The elegy certainly has a long history in English poetry, the most enduring being Milton’s “Lycidas,” Shelley’s “Adonais” and Tennyson’s In Memoriam. This is not to suggest that Into Perfect Spheres Such Holes are Pierced will rise to such ranks, but rather that there exists a natural instinct in humans to become makers in their grief. Those of us inclined to language write.
This is not the book to pack with you to “read on the plane,” obviously, and it isn’t the book to open if you are looking for (how do all the blurbs read these days?) “a daring, new voice in poetry.” You will not find experimentation with form or language, but for these poems, I think that is a strength. Barnett’s poems are well written, and she fills out nicely the formal parameters that she sets out for them.
What makes Barnett’s book especially poignant is that today people are, more than ever, afraid of dying in plane crashes, as opposed to dying from typhoid, consumption or wagon accidents on wooden bridges in an idyllic English countryside. Air travel itself is a sublime irregularity that occurs on a regular basis: it transports us over great distances in short periods of time and lifts us away from our usual lives, yet even the best student of physics finds the whole ordeal counter-intuitive. Air travel, therefore, coupled with another anomaly—massive death—is too terribly sublime, too irrational for our poetic forms to comprehend.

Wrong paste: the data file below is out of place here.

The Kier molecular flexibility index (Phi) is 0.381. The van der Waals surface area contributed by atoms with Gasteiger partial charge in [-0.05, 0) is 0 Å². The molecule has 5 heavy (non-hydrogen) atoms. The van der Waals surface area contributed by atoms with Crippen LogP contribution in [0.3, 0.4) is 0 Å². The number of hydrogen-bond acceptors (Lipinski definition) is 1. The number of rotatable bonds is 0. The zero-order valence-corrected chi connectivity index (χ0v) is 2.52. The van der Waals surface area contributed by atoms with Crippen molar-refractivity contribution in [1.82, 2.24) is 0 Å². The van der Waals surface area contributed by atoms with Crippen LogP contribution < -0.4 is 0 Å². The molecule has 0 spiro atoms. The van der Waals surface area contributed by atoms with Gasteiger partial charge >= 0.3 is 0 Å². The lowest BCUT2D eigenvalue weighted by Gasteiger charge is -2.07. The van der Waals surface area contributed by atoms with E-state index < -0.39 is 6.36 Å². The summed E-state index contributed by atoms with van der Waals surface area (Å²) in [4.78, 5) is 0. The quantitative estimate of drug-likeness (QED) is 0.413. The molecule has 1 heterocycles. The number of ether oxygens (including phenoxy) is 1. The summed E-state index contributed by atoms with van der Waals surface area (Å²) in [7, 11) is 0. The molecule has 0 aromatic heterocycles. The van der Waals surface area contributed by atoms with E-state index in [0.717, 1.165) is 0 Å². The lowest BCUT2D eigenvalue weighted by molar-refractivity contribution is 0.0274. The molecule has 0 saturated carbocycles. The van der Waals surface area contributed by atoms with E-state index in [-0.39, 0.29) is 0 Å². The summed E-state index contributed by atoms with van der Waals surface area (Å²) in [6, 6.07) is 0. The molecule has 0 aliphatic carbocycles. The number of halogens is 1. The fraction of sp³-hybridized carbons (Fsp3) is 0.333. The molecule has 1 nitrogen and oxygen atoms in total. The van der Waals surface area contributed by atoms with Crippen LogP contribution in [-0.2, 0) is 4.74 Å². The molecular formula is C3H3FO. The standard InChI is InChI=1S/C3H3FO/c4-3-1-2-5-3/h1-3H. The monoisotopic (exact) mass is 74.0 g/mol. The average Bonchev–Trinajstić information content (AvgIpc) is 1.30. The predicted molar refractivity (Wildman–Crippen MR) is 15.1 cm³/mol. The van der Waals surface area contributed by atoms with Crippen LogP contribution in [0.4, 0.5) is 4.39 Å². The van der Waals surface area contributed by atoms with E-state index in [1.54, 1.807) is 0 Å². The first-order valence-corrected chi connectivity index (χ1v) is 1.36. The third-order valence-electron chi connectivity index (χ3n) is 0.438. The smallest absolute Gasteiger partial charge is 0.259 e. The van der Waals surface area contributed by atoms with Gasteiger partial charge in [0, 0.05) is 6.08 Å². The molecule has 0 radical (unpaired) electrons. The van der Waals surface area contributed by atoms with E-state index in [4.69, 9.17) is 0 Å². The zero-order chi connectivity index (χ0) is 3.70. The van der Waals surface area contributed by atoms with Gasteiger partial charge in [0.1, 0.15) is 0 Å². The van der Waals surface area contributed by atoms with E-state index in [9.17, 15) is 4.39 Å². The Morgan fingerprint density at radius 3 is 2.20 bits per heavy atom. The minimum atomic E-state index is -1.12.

Barnett’s “sphere” is not the heavenly sphere to which Shelley’s souls go in his elegy. Hers is a world where “every window is a curse, / something to break that shatters.” Barnett transforms the grief and “make[s] the broken faces swimming back to us / come whole.” She does this with a quiet eloquence, forgoing the elevated pitch and ornamental nature that Shelly ascribes to death, which suggests in its own manner that the dead do indeed rise again; the girls’ ghosts are whatever haunts, whatever holes suggest a missing body--the hairbrushes that we can no longer hold, the sky forever lacking what we need.
Jenny Boully is a renowned young poet and critic based in New York. Moveable Type appears every other Sunday.